The ban was in force for the past six years except for the Bangladeshi domestic helps.
The new decision would pave the way for all categories of Bangladeshi workers which include skilled, unskilled, professionals such as doctors, nurses, teachers, farm and construction workers, Bangladesh Ambassador Golam Moshi told Arab News.
Earlier this year, Saudi Arabia agreed to import one male domestic worker against each female housemaid. The process of lifting the ban began last year.
Moshi said that this is good news for all prospective workers from the country.
The envoy recalled that opening the recruitment channels from Bangladesh is subsequent to the meeting between Custodian of the Two Holy Mosques King Salman and Prime Minister Sheikh Hasina in June.
“We are thankful to Custodian of the Two Holy Mosques King Salman for allowing us to resume recruitment,” Moshi said, adding that the Kingdom has always stood with Bangladesh in good times and bad.
Currently, there are some 60,000 female domestic helps among the 1.3 million Bangladeshi workers in the Kingdom.
“Visas for male domestics were issued only from June, and there is a sizeable number coming into the Kingdom regularly,” he said, adding that 6,000 female workers on average are arriving in the Kingdom per month.
“We have around 48 categories of workers serving in all parts of the Kingdom,” Moshi told Arab News.
In January, Minister of Labour Mufrej Al-Haqabani and Bangladesh Minister for Expatriates’ Welfare and Overseas Employment Nurul Islam decided to increase the number of Bangladeshi housemaids.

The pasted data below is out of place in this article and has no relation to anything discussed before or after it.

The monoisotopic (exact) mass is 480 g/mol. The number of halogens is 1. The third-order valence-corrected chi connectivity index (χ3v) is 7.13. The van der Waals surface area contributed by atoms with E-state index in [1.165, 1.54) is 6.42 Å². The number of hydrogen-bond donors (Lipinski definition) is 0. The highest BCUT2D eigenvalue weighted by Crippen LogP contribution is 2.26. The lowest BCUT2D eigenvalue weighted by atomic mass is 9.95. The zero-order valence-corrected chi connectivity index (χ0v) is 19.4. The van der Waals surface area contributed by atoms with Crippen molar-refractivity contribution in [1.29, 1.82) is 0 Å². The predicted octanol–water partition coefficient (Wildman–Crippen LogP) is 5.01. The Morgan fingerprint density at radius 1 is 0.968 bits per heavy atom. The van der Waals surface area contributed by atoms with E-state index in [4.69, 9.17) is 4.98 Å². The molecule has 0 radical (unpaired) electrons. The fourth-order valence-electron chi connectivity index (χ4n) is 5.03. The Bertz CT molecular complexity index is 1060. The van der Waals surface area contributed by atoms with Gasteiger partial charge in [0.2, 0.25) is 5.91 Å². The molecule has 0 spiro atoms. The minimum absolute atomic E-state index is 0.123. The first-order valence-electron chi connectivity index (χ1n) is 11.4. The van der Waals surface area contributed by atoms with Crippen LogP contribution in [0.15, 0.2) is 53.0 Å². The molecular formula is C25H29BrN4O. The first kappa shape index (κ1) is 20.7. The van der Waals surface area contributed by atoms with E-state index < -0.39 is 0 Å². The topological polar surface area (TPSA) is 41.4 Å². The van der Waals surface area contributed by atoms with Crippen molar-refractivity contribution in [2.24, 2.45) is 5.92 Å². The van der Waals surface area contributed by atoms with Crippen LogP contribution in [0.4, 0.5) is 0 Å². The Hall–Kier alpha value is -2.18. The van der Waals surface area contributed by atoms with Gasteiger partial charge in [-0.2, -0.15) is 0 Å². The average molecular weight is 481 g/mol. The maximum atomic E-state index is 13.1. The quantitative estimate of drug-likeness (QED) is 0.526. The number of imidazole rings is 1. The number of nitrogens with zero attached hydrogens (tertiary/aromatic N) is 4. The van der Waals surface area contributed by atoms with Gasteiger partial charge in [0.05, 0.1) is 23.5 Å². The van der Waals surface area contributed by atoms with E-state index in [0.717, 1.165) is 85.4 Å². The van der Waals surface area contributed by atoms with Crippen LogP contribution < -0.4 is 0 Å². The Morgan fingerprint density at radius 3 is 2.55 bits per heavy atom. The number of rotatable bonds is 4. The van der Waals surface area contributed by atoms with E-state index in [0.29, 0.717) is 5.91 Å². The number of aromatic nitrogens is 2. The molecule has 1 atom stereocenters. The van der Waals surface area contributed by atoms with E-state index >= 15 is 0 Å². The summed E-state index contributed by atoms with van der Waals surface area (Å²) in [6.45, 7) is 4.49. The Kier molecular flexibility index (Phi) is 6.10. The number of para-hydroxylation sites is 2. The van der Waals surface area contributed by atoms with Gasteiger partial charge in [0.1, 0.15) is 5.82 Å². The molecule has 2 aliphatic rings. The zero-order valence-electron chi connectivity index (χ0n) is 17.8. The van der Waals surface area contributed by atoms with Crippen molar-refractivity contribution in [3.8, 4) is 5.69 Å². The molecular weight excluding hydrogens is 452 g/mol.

Both ministers agreed to enhance cooperation in the manpower sector by addressing issues to reduce migration cost, imparting training to Saudi-bound workers, and recruiting more male workers for mutual benefits.
The Royal Court of Saudi Arabia approved the opening of the manpower market of Saudi Arabia for Bangladeshi workers from February 1, 2015, according to a Bangladesh Foreign Ministry press release issued that day.
On February 10 the same year, Bangladesh signed a Memorandum of Understanding (MoU) with Saudi Arabia to send domestic service worker (DSW) under 12 categories every year.
A day before, a 19-member delegation led by Saudi Deputy Minister of Labour for International Affairs Ahmad Bin Fahad Al Fuhaid held a meeting with Expatriates’ Welfare and Overseas Employment Minister Khandker Mosharraf Hossain and decided to import around 10,000 workers from Bangladesh every month for household jobs, free of cost.
Foreign Minister Abul Hassan Mahmood Ali and former foreign minister Dipu Moni also visited Saudi Arabia several times to negotiate the removal of the recruitment restriction.